This Christmas I want a goat. I would also be happy with two hens and a rooster.
Like many, I don't want more stuff. In fact, I struggle with the stuff I have and I am not alone in the battle with clutter and overconsumption. I yearn for a simpler life. I also want an ethical and value centered relationship with possessions (from a green and also economic justice point of view). I know these are "first world" problems, nonetheless they are my problems and maybe yours.
Along with too much stuff, comes the difficulty at Christmas of how much to spend and what to buy or receive from family. I remember the year I suggested to the adults that we make charitable donations instead of gifts. I feared for my life at the outcry. For several years I asked my elderly parents for gifts of food instead of objects or money. Consumables was the way to go. But, as my parents aged, it became increasingly hard and stressful for them to go out and buy it for us.
So, a few years ago, my husband gave me a goat from Plan Canada. Goats are hardy foragers, provide milk (nutritious and easy to digest), cheese, wool and meat (sorry goat). My parents, having grown up in rural Maceodonia, were well aware of the value of goats, and were faintly amused by the idea. According to their website Plan Canada is "not for profit, independent, and inclusive of all faiths and cultures, we have only one agenda: to improve the lives of children."
World Vision Canada also provides a similar type of service. According to their website they "help children, their families, and their communities by responding to the root causes of poverty." In addition to animals they also offer fruit trees and farming packets. They have a most needed category which includes feed a hungry family in Canada, build a community latrine, clean water for a family, stock a medical clinic etc.
I like donating to the modest, but deeply satisfying, Sleeping Children Around the World (SCAW). Their focus is good sleep for children. They work in partnership with indigenous Kiwanis groups and locally sourced products. They're frugal and careful with your money.
According to their website "SCAW donations provide bedkits to children of any race and/or religion who will benefit the most; typically being located in underdeveloped and developing countries. No portion of a bedkit donation is spent on administration — 100% reaches a needy child. Each $35.00 donation (Canadian funds) provides a bedkit that consists of a mat or mattress, pillow, sheet, blanket, mosquito net (if applicable), clothes outfit, and school supplies. Bedkit contents vary from country to country depending upon local needs." They've distributed over 1.4 million bedkits.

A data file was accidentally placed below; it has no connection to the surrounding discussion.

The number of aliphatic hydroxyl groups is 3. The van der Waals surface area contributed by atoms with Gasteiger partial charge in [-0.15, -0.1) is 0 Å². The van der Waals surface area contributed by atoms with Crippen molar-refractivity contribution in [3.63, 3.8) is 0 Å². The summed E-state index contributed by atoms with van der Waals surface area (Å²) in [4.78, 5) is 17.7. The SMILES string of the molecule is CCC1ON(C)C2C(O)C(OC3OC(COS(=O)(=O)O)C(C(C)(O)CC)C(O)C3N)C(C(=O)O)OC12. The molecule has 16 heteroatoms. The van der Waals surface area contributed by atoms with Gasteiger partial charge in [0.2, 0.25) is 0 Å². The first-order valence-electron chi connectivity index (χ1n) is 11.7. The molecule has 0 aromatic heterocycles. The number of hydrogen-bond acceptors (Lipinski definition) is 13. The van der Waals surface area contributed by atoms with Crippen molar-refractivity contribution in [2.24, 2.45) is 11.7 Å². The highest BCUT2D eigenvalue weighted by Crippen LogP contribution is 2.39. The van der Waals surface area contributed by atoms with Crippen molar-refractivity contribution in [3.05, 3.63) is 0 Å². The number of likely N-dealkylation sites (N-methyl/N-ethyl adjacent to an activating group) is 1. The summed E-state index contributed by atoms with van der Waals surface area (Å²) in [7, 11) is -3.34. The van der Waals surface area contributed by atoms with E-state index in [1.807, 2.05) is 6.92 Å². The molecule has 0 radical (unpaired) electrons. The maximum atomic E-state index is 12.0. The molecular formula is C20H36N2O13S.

The Financial Post writes on their top 25 Canadian charities, evaluating them on transparency and financial accountability, which makes interesting reading (the three I've highlighted here all make the grade). If you're looking to evaluate Canadian charities you will be interested in the organization Charity Intelligence Canada (Ci). They use analytical research techniques to find exceptional charities for donors ... as they say "not just 'do gooders' but 'good doers', too".
If you're interested in some of the subjects I've touched on you may like these books:
Year round libraries, especially where I work at the Toronto Reference Library, see a lot of marginalized folks, those who struggle with poverty, loneliness, addiction or mental health issues. So I am also moved by the work of the Good Shepherd Ministries who work in downtown Toronto with the homeless - they serve 1300 meals a day.
During the holidays many of us will show generosity, compassion and kindness to help out a neighbor or stranger. Can I ask you this year instead of another white elephant gift, instead of another martini at a bar, instead of another gift card to someone who has enough, consider donating to a charity that moves you and speaks to your condition. Merry Christmas.